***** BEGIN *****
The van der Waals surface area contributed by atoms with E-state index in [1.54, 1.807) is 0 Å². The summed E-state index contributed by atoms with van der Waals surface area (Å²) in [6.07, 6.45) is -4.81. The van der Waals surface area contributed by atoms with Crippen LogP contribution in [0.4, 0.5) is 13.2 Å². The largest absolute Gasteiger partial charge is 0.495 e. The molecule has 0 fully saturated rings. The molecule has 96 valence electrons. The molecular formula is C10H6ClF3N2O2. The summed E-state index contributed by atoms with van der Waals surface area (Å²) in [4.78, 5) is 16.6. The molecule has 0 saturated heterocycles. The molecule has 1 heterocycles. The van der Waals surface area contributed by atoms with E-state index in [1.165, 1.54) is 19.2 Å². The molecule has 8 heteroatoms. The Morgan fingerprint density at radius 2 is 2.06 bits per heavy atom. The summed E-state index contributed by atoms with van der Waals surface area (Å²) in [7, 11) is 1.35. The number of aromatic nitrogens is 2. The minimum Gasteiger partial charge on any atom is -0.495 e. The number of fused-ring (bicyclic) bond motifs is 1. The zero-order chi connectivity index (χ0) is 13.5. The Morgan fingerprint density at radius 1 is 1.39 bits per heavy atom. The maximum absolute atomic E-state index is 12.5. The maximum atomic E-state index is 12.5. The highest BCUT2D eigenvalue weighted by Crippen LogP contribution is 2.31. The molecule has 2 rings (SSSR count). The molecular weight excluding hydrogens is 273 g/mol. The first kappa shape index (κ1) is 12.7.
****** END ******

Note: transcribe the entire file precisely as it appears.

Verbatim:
The van der Waals surface area contributed by atoms with E-state index in [1.54, 1.807) is 0 Å². The summed E-state index contributed by atoms with van der Waals surface area (Å²) in [6.07, 6.45) is -4.81. The van der Waals surface area contributed by atoms with Crippen LogP contribution in [0.4, 0.5) is 13.2 Å². The largest absolute Gasteiger partial charge is 0.495 e. The molecule has 0 fully saturated rings. The molecule has 96 valence electrons. The molecular formula is C10H6ClF3N2O2. The summed E-state index contributed by atoms with van der Waals surface area (Å²) in [4.78, 5) is 16.6. The molecule has 0 saturated heterocycles. The molecule has 1 heterocycles. The van der Waals surface area contributed by atoms with E-state index in [1.165, 1.54) is 19.2 Å². The molecule has 8 heteroatoms. The Morgan fingerprint density at radius 2 is 2.06 bits per heavy atom. The summed E-state index contributed by atoms with van der Waals surface area (Å²) in [7, 11) is 1.35. The number of aromatic nitrogens is 2. The minimum Gasteiger partial charge on any atom is -0.495 e. The number of fused-ring (bicyclic) bond motifs is 1. The zero-order chi connectivity index (χ0) is 13.5. The Morgan fingerprint density at radius 1 is 1.39 bits per heavy atom. The maximum absolute atomic E-state index is 12.5. The maximum atomic E-state index is 12.5. The highest BCUT2D eigenvalue weighted by Crippen LogP contribution is 2.31. The molecule has 2 rings (SSSR count). The molecular weight excluding hydrogens is 273 g/mol. The first kappa shape index (κ1) is 12.7.